Note: In this example, the output is a date. This requires changing the format of some of the results so that they show dates rather than the numeric date values.
In the Analyticator worksheet ...
- Update the Significant Digits in cell B50 to 5, so the quartile labels on the chart are more accurate.
- Format cells B51 and B52 as dates, so the quartile labels on the chart make sense. (And B12 and B14 if you want to see the mean/median as dates)
- Format the horizontal axis labels as dates, so the chart distribution makes sense.
A date is technically a discrete output. It's important to be careful about using summary statistics designed for continuous variables, but the histogram of the results is the main thing we were interested in. Note that the gaps in the histogram are weekends.
Here are the reasons why most people will probably decide to use one of the more advanced Monte Carlo Simulation add-ins:
- Only analyzes up to 5 output variables and 1 discrete output at a time.
- Not the most efficient simulation. How many iterations it can handle will depend on the complexity of your model and your patience. For a very simple model, it takes about 45 seconds to run 10,000 iterations.
- It's complicated. Monte Carlo Simulation is itself a highly technical topic. On top of that, you need to know how to use Excel well enough to create models, edit formulas, diagnose errors, etc.
- Limited choice of input distributions. The Randomator only includes a few of the most common distributions: Uniform, Triangular, Normal, Lognormal, Weibull, Beta, Bernoulli, Binomial, and a few examples that use RANDBETWEEN().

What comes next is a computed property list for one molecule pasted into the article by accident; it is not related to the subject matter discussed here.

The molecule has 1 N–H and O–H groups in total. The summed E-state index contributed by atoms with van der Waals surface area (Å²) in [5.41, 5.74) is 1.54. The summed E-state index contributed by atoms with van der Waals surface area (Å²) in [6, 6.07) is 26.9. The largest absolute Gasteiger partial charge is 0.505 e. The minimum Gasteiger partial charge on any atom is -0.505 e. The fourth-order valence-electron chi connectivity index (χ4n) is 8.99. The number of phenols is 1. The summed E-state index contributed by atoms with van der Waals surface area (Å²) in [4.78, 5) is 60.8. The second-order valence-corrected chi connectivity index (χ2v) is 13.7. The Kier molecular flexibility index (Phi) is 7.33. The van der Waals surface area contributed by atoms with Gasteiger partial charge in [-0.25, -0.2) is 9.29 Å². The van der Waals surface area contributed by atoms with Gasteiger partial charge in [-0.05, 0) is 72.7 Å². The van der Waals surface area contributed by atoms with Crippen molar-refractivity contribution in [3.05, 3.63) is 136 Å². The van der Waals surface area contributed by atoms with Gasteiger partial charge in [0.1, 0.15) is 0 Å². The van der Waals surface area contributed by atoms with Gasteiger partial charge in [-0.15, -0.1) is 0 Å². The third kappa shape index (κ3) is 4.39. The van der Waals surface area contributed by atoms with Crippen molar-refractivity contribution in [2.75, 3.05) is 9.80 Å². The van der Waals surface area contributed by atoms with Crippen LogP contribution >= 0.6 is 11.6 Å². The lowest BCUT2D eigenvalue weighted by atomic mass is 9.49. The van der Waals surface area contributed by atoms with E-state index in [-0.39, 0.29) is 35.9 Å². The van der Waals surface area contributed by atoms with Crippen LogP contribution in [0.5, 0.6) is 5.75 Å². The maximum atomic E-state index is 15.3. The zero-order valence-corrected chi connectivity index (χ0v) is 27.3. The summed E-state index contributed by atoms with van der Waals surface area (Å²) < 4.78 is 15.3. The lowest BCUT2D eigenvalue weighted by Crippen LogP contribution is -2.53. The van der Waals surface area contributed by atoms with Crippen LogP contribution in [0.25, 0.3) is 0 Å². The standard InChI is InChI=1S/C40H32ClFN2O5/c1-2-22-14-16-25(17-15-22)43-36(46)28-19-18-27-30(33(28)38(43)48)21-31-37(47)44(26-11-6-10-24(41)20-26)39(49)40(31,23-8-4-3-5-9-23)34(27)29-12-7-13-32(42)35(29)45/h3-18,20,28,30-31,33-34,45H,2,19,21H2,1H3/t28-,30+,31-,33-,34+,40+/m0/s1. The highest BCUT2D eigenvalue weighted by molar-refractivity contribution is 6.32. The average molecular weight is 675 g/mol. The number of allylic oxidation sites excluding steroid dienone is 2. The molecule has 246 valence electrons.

- Very limited correlated input options. Although I'm proud of the fact that the Randomator includes Gaussian, Clayton, and Frank copulas for generating bivariate distributions, it's up to you to know how to use them.
- Not a comprehensive risk analysis tool. It does not have any of the bells and whistles of high-end simulation and risk analysis tools like @Risk or Risk Solver.
- Very limited technical support. I can help you if you have problems downloading the spreadsheet, or need a refund, but everything else is up to you.
Version 1.2.0 - Added Clayton and Frank copulas for correlated inputs.
Version 1.1.0 - Added correlation analysis to the Analyticator worksheet. Added a method for generating two correlated inputs using the Gaussian copula.
Version 1.0.1 - Added the BETA distribution, Student's t-distribution, and a custom discrete distribution to the Randomator worksheet.
- Wittwer, J.W., "Monte Carlo Simulation in Excel: A Practical Guide", June 1, 2004, https://www.vertex42.com/ExcelArticles/mc/